Zephyrinus was born a Roman in the middle of the second century. He reigned as Roman bishop from 198-199 to 217.
Hippolytus, a rival, is our only extant source of biographical information on this pope. And much of it is probably exaggerated lies. Thus, he is described as a simple man without education who depended too much on his archdeacon. To be more accurate, we can look at the actions he took.
In the first three years of his bishopric, Zephyrinus had to put up with an increasingly negative view of Christians by the Emperor Septimus Severus. In 202 or 203, the emperor proclaimed an edict of persecution against Christians. Converting to this religion had terrible consequences. This edict remained in effect until Severus' death in 211. It is considered one of the worst of all the persecutions. The origins of this change of heart by the emperor may have been the Christians' refusal to honor the pagan culture, or it may have been that Severus was tired of the infighting among the various Christian sects which were now common. Zephyrinus, like the others of the faith, were obligated to stay quiet.
Callistus, the confessor who remained in Sardinia and who was given a stipend by the Roman Christians to preach there, was recalled to Rome about the time that Zephyrinus was elected. The Christians had purchased a cemetary on the Via Appia and needed someone to take care of it. Callistus was given that position. He also became the archdeacon and right hand man of the new pope.
Meanwhile, Theodotus, the Tanner, who had been excommunicated by Pope Victor, continued the preaching of his heresies and passed on his teachings to others. They taught that Jesus only became divine at his baptism. There was a man named Natalis, who had suffered greatly when persecuted. He lived through the persecution without denouncing the Faith. Somehow, the Theodotites convinced him to become a bishop within their sect, which he did for a while. Then he began to have nightmares, including one in which he was scourged all night by an angel. This made him think about what he was doing. Dressing in sackcloth, he went to Zephyrinus, begging forgiveness. He was granted forgiveness after a penance.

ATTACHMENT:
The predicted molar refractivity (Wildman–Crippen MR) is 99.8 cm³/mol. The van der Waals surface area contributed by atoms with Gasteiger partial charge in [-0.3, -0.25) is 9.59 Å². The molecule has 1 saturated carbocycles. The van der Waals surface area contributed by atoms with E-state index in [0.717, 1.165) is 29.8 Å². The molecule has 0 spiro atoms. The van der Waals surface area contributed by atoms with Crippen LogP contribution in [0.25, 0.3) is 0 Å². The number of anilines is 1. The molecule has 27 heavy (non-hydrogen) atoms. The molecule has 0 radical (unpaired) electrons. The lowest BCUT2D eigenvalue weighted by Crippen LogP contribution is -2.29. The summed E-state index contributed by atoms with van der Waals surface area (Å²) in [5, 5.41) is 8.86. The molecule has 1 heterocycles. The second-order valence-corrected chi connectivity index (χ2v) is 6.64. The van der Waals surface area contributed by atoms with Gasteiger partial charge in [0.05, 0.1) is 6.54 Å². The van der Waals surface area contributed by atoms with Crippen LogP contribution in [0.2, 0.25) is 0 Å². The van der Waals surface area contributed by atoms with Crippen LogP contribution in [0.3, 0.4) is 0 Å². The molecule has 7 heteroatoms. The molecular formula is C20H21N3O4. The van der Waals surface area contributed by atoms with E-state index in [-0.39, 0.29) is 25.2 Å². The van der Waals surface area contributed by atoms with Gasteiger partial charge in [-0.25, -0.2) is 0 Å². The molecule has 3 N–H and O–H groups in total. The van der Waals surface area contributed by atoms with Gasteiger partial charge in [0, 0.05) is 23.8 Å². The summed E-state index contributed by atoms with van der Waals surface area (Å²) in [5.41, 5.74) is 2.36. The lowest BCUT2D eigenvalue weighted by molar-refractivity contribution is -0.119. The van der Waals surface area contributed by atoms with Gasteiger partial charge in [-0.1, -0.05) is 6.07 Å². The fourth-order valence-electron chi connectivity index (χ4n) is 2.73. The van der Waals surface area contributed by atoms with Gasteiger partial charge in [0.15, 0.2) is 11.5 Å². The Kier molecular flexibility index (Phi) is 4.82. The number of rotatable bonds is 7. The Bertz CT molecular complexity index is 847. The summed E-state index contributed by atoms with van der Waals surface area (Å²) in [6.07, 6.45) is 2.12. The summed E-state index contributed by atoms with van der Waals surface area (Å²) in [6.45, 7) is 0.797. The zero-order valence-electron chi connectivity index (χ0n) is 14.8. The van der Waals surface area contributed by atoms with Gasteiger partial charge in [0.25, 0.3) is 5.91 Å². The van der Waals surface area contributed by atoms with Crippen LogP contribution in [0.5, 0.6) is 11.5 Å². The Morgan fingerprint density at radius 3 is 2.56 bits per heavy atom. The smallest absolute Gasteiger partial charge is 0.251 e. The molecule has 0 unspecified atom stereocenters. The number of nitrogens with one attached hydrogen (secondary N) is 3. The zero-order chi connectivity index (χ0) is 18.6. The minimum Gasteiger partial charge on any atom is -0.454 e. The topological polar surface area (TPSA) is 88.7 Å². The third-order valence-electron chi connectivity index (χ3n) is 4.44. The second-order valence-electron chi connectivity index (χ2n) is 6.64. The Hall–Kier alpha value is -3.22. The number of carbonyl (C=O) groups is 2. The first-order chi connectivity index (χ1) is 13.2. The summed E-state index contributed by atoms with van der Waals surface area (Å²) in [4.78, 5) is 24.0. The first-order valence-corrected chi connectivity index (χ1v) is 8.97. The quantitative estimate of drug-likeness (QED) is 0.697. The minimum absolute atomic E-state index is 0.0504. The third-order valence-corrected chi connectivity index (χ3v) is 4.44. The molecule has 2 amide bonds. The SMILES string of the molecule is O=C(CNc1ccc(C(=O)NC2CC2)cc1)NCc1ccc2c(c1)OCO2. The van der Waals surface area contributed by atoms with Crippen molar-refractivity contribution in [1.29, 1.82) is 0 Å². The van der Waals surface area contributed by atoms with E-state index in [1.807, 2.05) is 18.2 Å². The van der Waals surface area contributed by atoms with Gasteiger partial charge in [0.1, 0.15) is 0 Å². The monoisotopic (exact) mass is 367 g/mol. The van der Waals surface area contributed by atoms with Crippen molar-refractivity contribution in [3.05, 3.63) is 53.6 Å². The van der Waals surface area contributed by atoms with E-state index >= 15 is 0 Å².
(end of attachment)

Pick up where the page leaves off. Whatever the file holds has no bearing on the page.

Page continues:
Another group, lead by Hippolytus, questioned the Trinity. He claimed that the Divine Logos was a separate person from God the Father, was not God at all, but a mediator between God and creation. Zephyrinus, not a theologian in his own right, did not see the fine distinctions sufficiently to argue them. And there were still the Montanists, or New Propheies sect and several other minor, less troublesome ones.
Hippolytus accused Zephyrinus of being too easy on great sinners, ie, Natalis, and not doing all he could to condemn all the heresies around him. Hippolytus grew more irritated with the Roman bishop and blamed Callistus for leading him astray. He also accused Zephyrinus of agreeing with the heretics and for undermining Chirstian discipline by not arguing with them.
There was much arguing against all these teachings but mostly by theologians in Asia Minor. It took much time to put these heresies to rest.
Emperor Septimus Servus died in 211. The next emperor, Caracalla, issued an edict in 212 proclaiming that Roman citizenship was opened to all free people of the Empire regardless of religion. Things between the Church and the State began to get better.
The "Liber Pontificalis" credits Zephyrinus with two decrees, however, there is no historical substantiation: Allowing First Communion only to those 14 and over, and allowing those excommunicated to get back into the good graces of the Church after penance.
Zephyrinus is buried in a separate sepulchre in the cematery named after Callistus in the Via Appia.
Pope Saint Zephyrinus, pray for us.